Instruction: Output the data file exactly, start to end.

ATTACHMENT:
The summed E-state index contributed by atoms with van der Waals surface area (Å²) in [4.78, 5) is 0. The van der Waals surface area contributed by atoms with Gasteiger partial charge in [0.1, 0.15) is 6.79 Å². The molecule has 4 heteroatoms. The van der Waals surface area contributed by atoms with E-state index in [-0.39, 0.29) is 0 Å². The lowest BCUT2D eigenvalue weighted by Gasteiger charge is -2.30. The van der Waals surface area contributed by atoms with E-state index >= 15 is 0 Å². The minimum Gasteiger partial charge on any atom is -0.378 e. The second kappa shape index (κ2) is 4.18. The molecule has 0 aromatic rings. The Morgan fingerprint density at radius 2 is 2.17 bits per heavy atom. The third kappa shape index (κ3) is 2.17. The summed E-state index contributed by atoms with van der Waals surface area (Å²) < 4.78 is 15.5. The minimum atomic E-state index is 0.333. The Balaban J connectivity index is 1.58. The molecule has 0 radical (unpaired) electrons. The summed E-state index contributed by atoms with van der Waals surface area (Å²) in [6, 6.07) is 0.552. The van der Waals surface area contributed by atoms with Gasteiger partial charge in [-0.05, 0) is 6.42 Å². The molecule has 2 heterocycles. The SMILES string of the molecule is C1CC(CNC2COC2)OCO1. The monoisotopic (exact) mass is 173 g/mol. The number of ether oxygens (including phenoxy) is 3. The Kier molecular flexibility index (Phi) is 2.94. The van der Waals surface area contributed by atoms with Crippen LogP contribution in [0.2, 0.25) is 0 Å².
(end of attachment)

The summed E-state index contributed by atoms with van der Waals surface area (Å²) in [4.78, 5) is 0. The van der Waals surface area contributed by atoms with Gasteiger partial charge in [0.1, 0.15) is 6.79 Å². The molecule has 4 heteroatoms. The van der Waals surface area contributed by atoms with E-state index in [-0.39, 0.29) is 0 Å². The lowest BCUT2D eigenvalue weighted by Gasteiger charge is -2.30. The van der Waals surface area contributed by atoms with E-state index >= 15 is 0 Å². The minimum Gasteiger partial charge on any atom is -0.378 e. The second kappa shape index (κ2) is 4.18. The molecule has 0 aromatic rings. The Morgan fingerprint density at radius 2 is 2.17 bits per heavy atom. The third kappa shape index (κ3) is 2.17. The summed E-state index contributed by atoms with van der Waals surface area (Å²) < 4.78 is 15.5. The minimum atomic E-state index is 0.333. The Balaban J connectivity index is 1.58. The molecule has 0 radical (unpaired) electrons. The summed E-state index contributed by atoms with van der Waals surface area (Å²) in [6, 6.07) is 0.552. The van der Waals surface area contributed by atoms with Gasteiger partial charge in [-0.05, 0) is 6.42 Å². The molecule has 2 heterocycles. The SMILES string of the molecule is C1CC(CNC2COC2)OCO1. The monoisotopic (exact) mass is 173 g/mol. The number of ether oxygens (including phenoxy) is 3. The Kier molecular flexibility index (Phi) is 2.94. The van der Waals surface area contributed by atoms with Crippen LogP contribution in [0.2, 0.25) is 0 Å².